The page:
New Delhi: On June 24, when Mayanka Sanghotra learned that her mother, Narender Kaur, had tested positive for COVID-19, she was naturally alarmed. She could not get through to any of the government helpline numbers listed online, but she did discover that Shanti Mukand Hospital, located about ten minutes away from her home, was dedicated to patients infected by the novel coronavirus. Within hours, Sanghotra had her mother admitted to the hospital.
The doctors at Shanti Mukand said the 52-year-old Narender’s condition was critical. She had very unstable oxygen levels. Sanghotra was prepared to do anything to ensure the best possible medical intervention, so when she was told that the hospital offered a COVID package for Rs 4 lakh and they would start the treatment immediately when she deposited the amount, she agreed.
The package included Rs 36,500 per day for a bed without a ventilator (Rs 30,000 for the bed and Rs 6,500 to provide PPE kits to the hospital’s staff). Everything else, depending on the number of days Narender Kaur would spend in the hospital and the type of medical services she would require, would be calculated upon her discharge. Since Sanghotra could not withdraw more than Rs 50,000 per day from her bank, she paid the Rs 4 lakh in instalments.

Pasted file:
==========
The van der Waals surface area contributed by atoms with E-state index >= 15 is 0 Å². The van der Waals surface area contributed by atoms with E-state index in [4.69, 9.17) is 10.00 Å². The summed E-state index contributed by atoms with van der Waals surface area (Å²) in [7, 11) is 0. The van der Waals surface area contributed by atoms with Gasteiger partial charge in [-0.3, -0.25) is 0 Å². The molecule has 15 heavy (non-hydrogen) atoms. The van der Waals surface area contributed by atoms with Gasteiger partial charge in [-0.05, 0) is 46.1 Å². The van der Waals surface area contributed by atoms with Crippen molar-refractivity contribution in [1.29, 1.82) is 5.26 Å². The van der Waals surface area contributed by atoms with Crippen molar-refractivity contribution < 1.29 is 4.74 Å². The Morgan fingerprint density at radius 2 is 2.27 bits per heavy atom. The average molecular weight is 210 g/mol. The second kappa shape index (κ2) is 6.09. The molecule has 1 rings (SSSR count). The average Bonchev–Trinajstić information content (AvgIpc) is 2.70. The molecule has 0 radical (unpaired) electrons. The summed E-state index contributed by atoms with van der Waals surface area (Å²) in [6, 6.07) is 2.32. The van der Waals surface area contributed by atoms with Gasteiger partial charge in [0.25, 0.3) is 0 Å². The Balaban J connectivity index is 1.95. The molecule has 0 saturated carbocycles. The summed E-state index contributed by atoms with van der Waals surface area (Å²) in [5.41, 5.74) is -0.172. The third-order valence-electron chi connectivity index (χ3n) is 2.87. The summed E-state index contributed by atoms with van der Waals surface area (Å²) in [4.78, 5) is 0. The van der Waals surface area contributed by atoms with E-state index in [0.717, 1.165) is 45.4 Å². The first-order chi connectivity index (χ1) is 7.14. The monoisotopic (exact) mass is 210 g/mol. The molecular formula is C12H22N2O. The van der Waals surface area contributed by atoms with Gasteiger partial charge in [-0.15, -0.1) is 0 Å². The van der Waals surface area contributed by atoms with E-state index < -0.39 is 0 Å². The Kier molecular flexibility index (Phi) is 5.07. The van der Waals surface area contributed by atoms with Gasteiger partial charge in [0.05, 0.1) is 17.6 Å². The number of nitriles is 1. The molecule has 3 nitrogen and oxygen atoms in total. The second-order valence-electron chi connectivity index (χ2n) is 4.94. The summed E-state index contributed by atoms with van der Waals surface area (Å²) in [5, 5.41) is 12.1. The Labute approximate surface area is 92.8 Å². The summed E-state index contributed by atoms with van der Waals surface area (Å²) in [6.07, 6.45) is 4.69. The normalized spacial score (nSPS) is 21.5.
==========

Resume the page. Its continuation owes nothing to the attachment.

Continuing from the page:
The doctors assured Sanghotra that her mother’s condition was slowly improving. But there were problems. Within two days, Narender had to be put on non-invasive ventilation (NIV) oxygen support. On July 1, Sanghotra was informed that her mother did not have a pulse and now needed a ventilator.
“The doctors still said that at least her condition was not deteriorating,” Sanghotra recalled.
She was asked to arrange for three injections, each for Rs 40,000. Then she was asked to procure the anti-viral drug remdesivir. It was apparently out of stock at the hospital pharmacy.
“It was only available on the black market for prices ranging from Rs 30,000 to Rs 80,000. The doctors had asked for six vials,” said Sanghotra. She managed to get four vials from the hospital pharmacy itself. About a week later, on July 10, she received the other two directly from the manufacturer, whom she was able to call thanks to some of her contacts.
Soon after this, she received a call from the hospital’s billing department. As of July 5, they told her, her bill had exceeded Rs 7.5 lakhs.